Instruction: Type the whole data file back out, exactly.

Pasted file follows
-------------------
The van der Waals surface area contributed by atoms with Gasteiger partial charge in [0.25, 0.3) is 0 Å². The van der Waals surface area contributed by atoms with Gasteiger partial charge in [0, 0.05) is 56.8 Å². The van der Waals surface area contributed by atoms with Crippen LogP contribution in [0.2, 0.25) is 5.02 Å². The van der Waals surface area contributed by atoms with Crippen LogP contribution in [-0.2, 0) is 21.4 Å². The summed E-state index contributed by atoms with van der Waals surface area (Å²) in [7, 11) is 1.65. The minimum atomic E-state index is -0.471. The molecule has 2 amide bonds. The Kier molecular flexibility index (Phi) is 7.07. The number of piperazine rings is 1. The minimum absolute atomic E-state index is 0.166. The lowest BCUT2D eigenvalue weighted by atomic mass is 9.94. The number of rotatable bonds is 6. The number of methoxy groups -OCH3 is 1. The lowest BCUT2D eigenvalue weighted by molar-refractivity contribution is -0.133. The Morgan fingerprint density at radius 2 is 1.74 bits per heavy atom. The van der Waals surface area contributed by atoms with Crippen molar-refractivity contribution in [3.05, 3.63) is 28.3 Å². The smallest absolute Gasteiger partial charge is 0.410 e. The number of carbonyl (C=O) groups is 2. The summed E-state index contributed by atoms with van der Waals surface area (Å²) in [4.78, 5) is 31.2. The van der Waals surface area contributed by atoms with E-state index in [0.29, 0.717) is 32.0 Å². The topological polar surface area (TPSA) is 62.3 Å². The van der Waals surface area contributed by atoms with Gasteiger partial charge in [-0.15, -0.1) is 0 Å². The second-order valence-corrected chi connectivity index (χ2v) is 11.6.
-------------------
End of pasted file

The van der Waals surface area contributed by atoms with Gasteiger partial charge in [0.25, 0.3) is 0 Å². The van der Waals surface area contributed by atoms with Gasteiger partial charge in [0, 0.05) is 56.8 Å². The van der Waals surface area contributed by atoms with Crippen LogP contribution in [0.2, 0.25) is 5.02 Å². The van der Waals surface area contributed by atoms with Crippen LogP contribution in [-0.2, 0) is 21.4 Å². The summed E-state index contributed by atoms with van der Waals surface area (Å²) in [7, 11) is 1.65. The minimum atomic E-state index is -0.471. The molecule has 2 amide bonds. The Kier molecular flexibility index (Phi) is 7.07. The number of piperazine rings is 1. The minimum absolute atomic E-state index is 0.166. The lowest BCUT2D eigenvalue weighted by atomic mass is 9.94. The number of rotatable bonds is 6. The number of methoxy groups -OCH3 is 1. The lowest BCUT2D eigenvalue weighted by molar-refractivity contribution is -0.133. The Morgan fingerprint density at radius 2 is 1.74 bits per heavy atom. The van der Waals surface area contributed by atoms with Crippen molar-refractivity contribution in [3.05, 3.63) is 28.3 Å². The smallest absolute Gasteiger partial charge is 0.410 e. The number of carbonyl (C=O) groups is 2. The summed E-state index contributed by atoms with van der Waals surface area (Å²) in [4.78, 5) is 31.2. The van der Waals surface area contributed by atoms with E-state index in [0.29, 0.717) is 32.0 Å². The topological polar surface area (TPSA) is 62.3 Å². The van der Waals surface area contributed by atoms with Gasteiger partial charge in [-0.15, -0.1) is 0 Å². The second-order valence-corrected chi connectivity index (χ2v) is 11.6.